Sanderson's mastery of worldbuliding and character development is on spectacular display in this sprawling epic. Enter the world of Roshar, a vast supercontinent that is home to an abundance of different races, cultures, religions and dialects that makes for a gripping narrative. This amazing first intallment in The Stormlight Archive marries classic fantastical imagery with expertly written characters all while managing paragraphs of exposition that keep you engaged and yearning for more.
N.K. Jemisin introduces a world so far removed from our own yet juxtaposes it with many of the same issues dealt with today; prejudice, exploitation & hypocrisy. "The Fifth Season" transports you to a distant, unrecognizable Earth ravaged by an ever shifting lithosphere and a humanity rough and callused by the constant upheaval of the earths crust. Jemisin grapples with the value of a life, the nature of love & how far one can go in pursuit of righteous vengeance.
Sarah J. Maas tells a slow burn romance against the backdrop of the vast Faerie lands of Prythian. While I prefer her Throne of Glass series to this particular book, the characters and mythology of Prythian really stand out. What starts as a high fantasy re-telling of Beauty and the Beast quickly transforms into an expoloration of found family & rising above ones trauma. Definitely gets better with the following books in the trilogy.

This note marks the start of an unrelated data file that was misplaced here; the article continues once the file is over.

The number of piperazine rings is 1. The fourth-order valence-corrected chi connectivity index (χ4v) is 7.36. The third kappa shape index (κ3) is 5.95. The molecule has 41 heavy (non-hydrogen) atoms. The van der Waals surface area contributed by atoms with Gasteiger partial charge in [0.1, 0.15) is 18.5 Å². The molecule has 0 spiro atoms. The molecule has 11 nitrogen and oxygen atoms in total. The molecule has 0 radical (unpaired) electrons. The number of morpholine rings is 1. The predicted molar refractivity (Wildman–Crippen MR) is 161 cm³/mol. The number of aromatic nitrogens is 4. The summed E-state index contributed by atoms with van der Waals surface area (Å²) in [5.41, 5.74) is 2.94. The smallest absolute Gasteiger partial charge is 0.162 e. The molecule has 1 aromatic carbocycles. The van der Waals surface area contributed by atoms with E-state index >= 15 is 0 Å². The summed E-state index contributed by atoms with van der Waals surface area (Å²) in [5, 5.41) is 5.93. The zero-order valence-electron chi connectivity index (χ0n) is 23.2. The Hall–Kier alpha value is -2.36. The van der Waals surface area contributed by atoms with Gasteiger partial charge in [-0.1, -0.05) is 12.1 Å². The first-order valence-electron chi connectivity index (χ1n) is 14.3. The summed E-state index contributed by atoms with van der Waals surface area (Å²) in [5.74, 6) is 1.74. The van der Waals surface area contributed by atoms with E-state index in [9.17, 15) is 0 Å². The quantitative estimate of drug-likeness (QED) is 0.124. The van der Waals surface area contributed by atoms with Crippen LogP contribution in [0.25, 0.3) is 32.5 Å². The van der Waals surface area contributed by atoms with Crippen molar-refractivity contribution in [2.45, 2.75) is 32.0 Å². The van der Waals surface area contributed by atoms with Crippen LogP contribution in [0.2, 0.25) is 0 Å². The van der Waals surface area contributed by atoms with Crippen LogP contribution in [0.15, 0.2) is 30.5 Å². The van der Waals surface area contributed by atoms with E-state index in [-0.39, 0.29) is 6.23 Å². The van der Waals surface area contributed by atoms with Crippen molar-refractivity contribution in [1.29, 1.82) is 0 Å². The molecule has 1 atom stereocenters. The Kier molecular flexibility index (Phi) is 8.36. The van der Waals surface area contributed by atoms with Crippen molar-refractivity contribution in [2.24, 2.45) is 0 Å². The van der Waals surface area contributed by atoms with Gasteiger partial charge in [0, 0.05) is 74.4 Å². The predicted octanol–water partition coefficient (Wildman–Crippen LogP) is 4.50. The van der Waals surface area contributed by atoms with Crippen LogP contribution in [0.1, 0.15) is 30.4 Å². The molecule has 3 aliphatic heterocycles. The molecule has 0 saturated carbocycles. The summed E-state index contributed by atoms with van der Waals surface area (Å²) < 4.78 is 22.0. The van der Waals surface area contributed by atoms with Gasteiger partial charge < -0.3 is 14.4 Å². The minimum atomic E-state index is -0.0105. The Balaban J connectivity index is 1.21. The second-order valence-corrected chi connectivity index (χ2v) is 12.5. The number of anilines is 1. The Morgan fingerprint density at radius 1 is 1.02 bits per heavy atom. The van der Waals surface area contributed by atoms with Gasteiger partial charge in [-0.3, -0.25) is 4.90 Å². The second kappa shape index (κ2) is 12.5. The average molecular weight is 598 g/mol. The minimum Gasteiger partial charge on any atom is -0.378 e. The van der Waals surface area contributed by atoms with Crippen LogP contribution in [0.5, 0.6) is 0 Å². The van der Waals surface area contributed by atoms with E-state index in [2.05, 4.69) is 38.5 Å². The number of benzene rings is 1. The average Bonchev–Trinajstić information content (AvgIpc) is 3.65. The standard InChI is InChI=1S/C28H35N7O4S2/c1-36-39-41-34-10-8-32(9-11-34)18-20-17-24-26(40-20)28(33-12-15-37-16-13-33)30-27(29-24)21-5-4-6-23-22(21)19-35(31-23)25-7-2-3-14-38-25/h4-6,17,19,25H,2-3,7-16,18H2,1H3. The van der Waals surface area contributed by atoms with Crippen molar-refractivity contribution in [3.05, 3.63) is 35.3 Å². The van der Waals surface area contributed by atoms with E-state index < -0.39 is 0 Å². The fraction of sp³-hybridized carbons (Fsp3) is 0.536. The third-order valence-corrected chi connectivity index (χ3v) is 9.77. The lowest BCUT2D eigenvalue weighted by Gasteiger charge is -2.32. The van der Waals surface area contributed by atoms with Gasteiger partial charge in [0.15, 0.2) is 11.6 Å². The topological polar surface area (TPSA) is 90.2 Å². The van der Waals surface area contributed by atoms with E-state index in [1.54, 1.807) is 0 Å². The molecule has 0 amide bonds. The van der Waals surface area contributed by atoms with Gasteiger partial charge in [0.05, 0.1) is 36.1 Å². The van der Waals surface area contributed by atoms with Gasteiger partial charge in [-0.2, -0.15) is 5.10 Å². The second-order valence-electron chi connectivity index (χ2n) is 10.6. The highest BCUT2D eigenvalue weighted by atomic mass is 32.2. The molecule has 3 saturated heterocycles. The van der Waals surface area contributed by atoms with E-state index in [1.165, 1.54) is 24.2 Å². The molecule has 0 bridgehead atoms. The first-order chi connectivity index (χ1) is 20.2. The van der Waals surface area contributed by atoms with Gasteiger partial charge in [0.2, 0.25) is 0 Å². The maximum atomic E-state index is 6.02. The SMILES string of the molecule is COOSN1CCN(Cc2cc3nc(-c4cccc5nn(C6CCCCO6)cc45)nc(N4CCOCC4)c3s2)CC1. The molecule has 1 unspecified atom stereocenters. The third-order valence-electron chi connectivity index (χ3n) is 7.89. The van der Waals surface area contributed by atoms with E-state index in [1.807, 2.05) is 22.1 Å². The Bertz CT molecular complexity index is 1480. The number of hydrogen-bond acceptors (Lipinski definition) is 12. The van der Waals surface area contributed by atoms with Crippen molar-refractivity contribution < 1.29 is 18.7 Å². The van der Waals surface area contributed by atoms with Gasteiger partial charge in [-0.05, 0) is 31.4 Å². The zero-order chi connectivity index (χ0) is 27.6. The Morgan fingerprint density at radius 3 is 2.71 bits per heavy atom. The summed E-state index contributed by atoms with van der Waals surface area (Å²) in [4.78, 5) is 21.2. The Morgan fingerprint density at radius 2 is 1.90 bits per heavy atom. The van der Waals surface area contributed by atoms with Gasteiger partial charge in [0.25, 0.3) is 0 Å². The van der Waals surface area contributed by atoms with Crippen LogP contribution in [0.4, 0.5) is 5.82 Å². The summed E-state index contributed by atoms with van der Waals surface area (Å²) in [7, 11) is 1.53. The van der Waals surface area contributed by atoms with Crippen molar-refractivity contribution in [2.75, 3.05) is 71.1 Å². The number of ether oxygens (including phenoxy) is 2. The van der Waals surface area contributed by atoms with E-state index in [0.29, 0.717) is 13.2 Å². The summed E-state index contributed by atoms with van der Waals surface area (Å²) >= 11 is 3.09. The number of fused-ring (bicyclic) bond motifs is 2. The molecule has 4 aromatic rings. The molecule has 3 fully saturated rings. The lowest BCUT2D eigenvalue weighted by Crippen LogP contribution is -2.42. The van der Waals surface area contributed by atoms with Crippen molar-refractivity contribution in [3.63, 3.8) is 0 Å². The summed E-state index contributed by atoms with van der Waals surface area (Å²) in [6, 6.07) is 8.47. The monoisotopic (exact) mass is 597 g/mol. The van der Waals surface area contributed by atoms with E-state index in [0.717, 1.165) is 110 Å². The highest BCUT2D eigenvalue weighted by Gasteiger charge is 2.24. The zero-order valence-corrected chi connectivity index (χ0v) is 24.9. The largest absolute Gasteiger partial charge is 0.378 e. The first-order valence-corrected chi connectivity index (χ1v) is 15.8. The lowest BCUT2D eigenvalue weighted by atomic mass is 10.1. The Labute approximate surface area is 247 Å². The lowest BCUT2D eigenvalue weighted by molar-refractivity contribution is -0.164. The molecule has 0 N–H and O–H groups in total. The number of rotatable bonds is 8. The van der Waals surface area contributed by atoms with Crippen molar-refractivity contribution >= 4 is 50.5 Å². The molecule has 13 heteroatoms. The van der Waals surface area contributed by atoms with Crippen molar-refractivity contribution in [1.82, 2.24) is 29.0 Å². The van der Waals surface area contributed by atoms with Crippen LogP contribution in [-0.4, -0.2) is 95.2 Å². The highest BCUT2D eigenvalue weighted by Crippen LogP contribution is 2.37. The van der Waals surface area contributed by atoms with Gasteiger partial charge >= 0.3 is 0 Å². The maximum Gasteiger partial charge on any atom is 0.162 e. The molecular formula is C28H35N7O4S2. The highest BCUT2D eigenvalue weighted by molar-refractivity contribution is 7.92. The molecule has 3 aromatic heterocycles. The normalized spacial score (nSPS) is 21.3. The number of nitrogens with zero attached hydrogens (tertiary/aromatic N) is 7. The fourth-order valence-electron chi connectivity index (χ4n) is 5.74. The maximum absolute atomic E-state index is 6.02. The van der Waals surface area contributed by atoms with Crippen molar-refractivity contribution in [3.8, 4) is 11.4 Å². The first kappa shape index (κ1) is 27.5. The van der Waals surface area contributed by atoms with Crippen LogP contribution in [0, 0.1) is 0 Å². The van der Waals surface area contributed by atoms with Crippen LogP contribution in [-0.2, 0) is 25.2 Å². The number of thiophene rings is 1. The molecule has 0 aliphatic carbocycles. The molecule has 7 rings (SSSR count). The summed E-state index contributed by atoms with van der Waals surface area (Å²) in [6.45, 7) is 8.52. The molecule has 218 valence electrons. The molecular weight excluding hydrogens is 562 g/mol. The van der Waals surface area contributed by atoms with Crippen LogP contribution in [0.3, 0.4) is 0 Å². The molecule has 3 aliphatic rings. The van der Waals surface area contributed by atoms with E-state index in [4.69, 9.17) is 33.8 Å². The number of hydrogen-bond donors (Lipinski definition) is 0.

I will sing Neal Shusterman's praises all the livelong day. He writes people so well, they're thoughts and emotions are portrayed so realistically and relatably. He uses this to anchor even the most outlandish scenarios in realism. Scythe is a prime example of that. We are dropped into a Quasi-Utopia where death, hunger, war, crime and other staples of the human condition have been eradicated in one way or another by a benevolent AI known as the Thunderhead (like the cloud, get it?). The only potential problem remaining: Overpopulation. Humans are functionally immortal now and no one wants to give that up willingly. That's where the scythes come in. These agents of death wear the garbs of an archetype long forgotten in the age of immortality and the irony goes unappreciated. Against the backdrop of this society do we find our protagonists, Citra and Rowan. I've already said too much already so I'll leave you with this: If you're looking for high octane action, this might not be your jam. If you're looking for a story rife with philosophical questions and moral quandaries, this'll be right up your alley.
Empire of Storms is the fifth installment in Sarah J. Maas' Throne of Glass series. It expertly takes all the elements of the story from the previous four books and interlaces them in a very satisfying way. Everything I loved about Heir of Fire and Queen of Shadows is back in full force here: the action/spectacle, the ever expanding mythology of Adarlan and its surrounding territories and, of course, the romance. As always, the emotional beats hit very strong in this one. I teared up a little on many occasions throughout my initial read. In conclusion this is an amazing addition to the series, its as good as (if not better than) Queen of Shadows. 5 out of 5 stars.